0.27(0.11, 0.68)

Housewife, retired or Unemployed

300(76.3)

93(23.7)

1.30(0.93, 1.83)

0.82(0.52, 1.29)

Student

95(89.6)

11(10.4)

0.49(0.25, 0.95)

1.97(0.53, 7.29)

Religion

No

547(83.6)

107(16.4)

1

 

Yes

280(76.7)

85(23.3)

1.55(1.13, 2.14)

 

Chronic disease

No

679(83.5)

134(16.5)

1

1

Yes

148(71.8)

58(28.2)

1.99(1.39, 2.83)

1.84(1.20, 2.82)

Household type

Public housing

322(83.2)

65(16.8)

1

 

Subsidized home ownership housing

139(86.9)

21(13.1

0.75(0.44, 1.27)

 

Private permanent housing

351(77.1)

104(22.9)

1.47(1.04, 2.07)

 

Vulnerable members

No

330(84.4)

61(15.6)

1

 

Yes

497(79.1)

131(20.9)

1.43(1.02, 1.99)

 

Area of residence

Suburb Districts

448(85.0)

79(15.0)

1

1

Densely Populated Districts

247(80.2)

61(19.8)

1.40(0.97, 2.02)

1.59(1.06, 2.37)

Wealthy Districts

133(71.9)

52(28.1)

2.22(1.49, 3.31)

2.58(1.65, 4.05)

bAttitude towards hygiene practice

Inactive

177(90.8)

18(9.2)

1

1

Active

651(78.9)

174(21.1)

2.63(1.57, 4.39)

2.83(1.60, 5.01)

Anxiety score

Very low (STAI < 1.50)

234(84.5)

43(15.5)

1

1

Low (STAI 1.50-1.99

243(85.3)

42(14.7)

0.94(0.59, 1.49)

0.82(0.49, 1.34)

Medium (STAI 2.00-2.49)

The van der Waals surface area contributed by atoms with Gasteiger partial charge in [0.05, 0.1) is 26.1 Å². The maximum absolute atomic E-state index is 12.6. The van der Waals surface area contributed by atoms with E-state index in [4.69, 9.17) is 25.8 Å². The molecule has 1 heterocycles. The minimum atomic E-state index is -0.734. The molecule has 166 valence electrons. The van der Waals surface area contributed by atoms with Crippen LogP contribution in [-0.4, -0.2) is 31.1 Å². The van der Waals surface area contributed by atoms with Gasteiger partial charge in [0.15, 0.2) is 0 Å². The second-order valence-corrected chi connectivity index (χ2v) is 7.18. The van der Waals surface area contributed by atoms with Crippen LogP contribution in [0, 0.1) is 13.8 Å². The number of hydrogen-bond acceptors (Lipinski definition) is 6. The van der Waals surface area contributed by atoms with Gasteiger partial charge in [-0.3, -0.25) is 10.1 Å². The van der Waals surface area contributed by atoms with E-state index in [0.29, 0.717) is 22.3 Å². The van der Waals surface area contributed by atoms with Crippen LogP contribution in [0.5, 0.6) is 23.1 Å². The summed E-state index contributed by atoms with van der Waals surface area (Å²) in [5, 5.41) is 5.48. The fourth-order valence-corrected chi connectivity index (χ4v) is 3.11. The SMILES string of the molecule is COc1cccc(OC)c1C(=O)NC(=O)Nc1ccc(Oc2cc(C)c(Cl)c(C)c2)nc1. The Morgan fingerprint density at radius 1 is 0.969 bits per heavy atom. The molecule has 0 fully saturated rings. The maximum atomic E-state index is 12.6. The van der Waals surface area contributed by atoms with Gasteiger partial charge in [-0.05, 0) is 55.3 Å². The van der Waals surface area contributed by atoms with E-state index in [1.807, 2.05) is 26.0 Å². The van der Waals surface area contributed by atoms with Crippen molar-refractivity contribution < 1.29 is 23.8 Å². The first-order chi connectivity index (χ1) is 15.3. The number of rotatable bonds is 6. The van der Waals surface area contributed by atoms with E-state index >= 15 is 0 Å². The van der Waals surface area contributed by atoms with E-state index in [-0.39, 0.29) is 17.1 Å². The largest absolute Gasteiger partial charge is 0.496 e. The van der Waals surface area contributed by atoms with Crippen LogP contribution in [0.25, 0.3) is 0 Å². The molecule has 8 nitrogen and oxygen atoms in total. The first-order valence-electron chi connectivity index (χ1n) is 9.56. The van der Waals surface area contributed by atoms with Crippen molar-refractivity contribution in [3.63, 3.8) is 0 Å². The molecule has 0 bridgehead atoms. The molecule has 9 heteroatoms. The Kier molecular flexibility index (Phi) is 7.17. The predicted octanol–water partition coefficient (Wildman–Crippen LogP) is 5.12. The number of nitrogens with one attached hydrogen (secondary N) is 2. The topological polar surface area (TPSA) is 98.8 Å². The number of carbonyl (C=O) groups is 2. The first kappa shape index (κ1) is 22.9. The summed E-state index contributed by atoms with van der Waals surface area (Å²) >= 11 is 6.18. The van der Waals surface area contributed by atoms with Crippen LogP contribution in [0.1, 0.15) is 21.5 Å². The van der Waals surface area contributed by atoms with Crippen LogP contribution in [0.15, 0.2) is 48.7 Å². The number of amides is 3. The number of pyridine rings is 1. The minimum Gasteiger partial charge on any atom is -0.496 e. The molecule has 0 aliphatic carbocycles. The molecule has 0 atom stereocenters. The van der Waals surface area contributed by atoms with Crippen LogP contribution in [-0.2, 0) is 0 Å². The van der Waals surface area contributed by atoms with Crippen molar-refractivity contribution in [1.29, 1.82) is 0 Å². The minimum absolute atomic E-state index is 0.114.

216(80.0)

55(20.0)

1.39(0.89, 2.15)

1.19(0.73, 1.94)

High (STAI >2.49)

131(72.4)

50(27.6)

2.08(1.31, 3.29)

1.73(1.03, 2.92)

Believed Hong Kong is susceptible to infectious diseases outbreaks

No

415(84.5)

76(15.5)

1

 

Yes

412(78.2)

115(21.8)

1.52(1.11, 2.10)

 

Believed H7N9 will be capable of human-to-human transmission this year

Not likely

730(83.3)

146(16.7)

1

1

Likely

96(68.1)

45(31.9)

2.34(1.58, 3.48)

1.85(1.17, 2.93)

Have very high chance to be infected by H7N9

Not likely

777(82.0)

171(18.0)

1

 

Likely

51(71.8)

20(28.2)

1.78(1.04, 3.07)

 

Impact of H7N9 affecting your health

Low impact

620(83.4)

120(16.6)

1

 

High impact

220(75.3)

72(24.7)

1.64(1.18, 2.28)

 

Impact of H7N9 to Hong Kong

Low impact

540(84.9)

96(15.1)

1

1

High impact

287(74.9)

96(25.1)

1.88(1.37, 2.58)

1.67(1.16, 2.41)

Perceived knowledge to combat H7N9 outbreak

Not enough

602(84.0)

115(16.0)

1

1

Enough

225(74.8)

76(25.3)

1.77(1.27, 2.45)

1.68(1.17, 2.43)

aActive personal hygiene practice was defined by practicing 6 or more of the following 9 personal hygiene measures, including wash more hands, wash hands with soap, do not share utensils, wear mask when sick, bring own utensils during meals, avoid going to public places and avoid using public transport, avoid contacting with live poultry, avoid eating poultry and avoid going to places that had H7N9 confirmed cases

bActive personal hygiene attitude was defined by regarding 6 or more of the above 9 personal hygiene measures above as useful for prevention H7N9

cCOR, crude odd ratio in the univariate analysis

dAOR, Adjusted odd ratio in the multivariable analysis

Discussion

We assessed the knowledge, attitude and actual practice of the Hong Kong population for pandemic preparedness during the second wave of human infected H7N9 epidemic in mainland China and when the seasonal influenza activity was high in the community. The result showed respondents still harbored misconceptions of H7N9 influenza, were generally not anxious about the H7N9 outbreak, and were not sufficiently practicing protective measures against infections.